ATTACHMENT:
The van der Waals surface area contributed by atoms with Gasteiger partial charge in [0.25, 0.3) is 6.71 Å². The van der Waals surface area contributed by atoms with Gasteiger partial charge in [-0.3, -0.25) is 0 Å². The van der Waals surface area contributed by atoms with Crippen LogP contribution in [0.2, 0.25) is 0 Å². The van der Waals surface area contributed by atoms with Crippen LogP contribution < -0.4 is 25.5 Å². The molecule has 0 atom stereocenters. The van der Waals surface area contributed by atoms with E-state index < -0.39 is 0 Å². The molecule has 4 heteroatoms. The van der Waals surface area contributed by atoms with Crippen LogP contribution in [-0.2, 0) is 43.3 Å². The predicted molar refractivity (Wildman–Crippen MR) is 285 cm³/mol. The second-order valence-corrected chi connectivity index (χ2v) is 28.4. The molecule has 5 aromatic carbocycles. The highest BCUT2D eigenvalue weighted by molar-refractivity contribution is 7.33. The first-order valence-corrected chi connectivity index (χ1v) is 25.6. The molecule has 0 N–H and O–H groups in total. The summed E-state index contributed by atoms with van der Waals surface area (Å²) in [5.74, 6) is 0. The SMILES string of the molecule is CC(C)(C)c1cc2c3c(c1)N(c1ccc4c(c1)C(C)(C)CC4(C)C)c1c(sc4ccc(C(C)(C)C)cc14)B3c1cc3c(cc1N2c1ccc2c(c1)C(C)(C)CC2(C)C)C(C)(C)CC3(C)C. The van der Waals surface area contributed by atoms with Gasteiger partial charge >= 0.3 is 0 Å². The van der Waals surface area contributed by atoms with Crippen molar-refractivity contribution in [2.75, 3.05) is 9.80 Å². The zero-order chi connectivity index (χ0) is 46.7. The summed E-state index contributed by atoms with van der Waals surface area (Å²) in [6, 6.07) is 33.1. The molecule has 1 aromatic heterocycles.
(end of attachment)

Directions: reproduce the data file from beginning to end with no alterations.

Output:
The van der Waals surface area contributed by atoms with Gasteiger partial charge in [0.25, 0.3) is 6.71 Å². The van der Waals surface area contributed by atoms with Gasteiger partial charge in [-0.3, -0.25) is 0 Å². The van der Waals surface area contributed by atoms with Crippen LogP contribution in [0.2, 0.25) is 0 Å². The van der Waals surface area contributed by atoms with Crippen LogP contribution < -0.4 is 25.5 Å². The molecule has 0 atom stereocenters. The van der Waals surface area contributed by atoms with E-state index < -0.39 is 0 Å². The molecule has 4 heteroatoms. The van der Waals surface area contributed by atoms with Crippen LogP contribution in [-0.2, 0) is 43.3 Å². The predicted molar refractivity (Wildman–Crippen MR) is 285 cm³/mol. The second-order valence-corrected chi connectivity index (χ2v) is 28.4. The molecule has 5 aromatic carbocycles. The highest BCUT2D eigenvalue weighted by molar-refractivity contribution is 7.33. The first-order valence-corrected chi connectivity index (χ1v) is 25.6. The molecule has 0 N–H and O–H groups in total. The summed E-state index contributed by atoms with van der Waals surface area (Å²) in [5.74, 6) is 0. The SMILES string of the molecule is CC(C)(C)c1cc2c3c(c1)N(c1ccc4c(c1)C(C)(C)CC4(C)C)c1c(sc4ccc(C(C)(C)C)cc14)B3c1cc3c(cc1N2c1ccc2c(c1)C(C)(C)CC2(C)C)C(C)(C)CC3(C)C. The van der Waals surface area contributed by atoms with Gasteiger partial charge >= 0.3 is 0 Å². The van der Waals surface area contributed by atoms with Crippen molar-refractivity contribution in [2.75, 3.05) is 9.80 Å². The zero-order chi connectivity index (χ0) is 46.7. The summed E-state index contributed by atoms with van der Waals surface area (Å²) in [6, 6.07) is 33.1. The molecule has 1 aromatic heterocycles.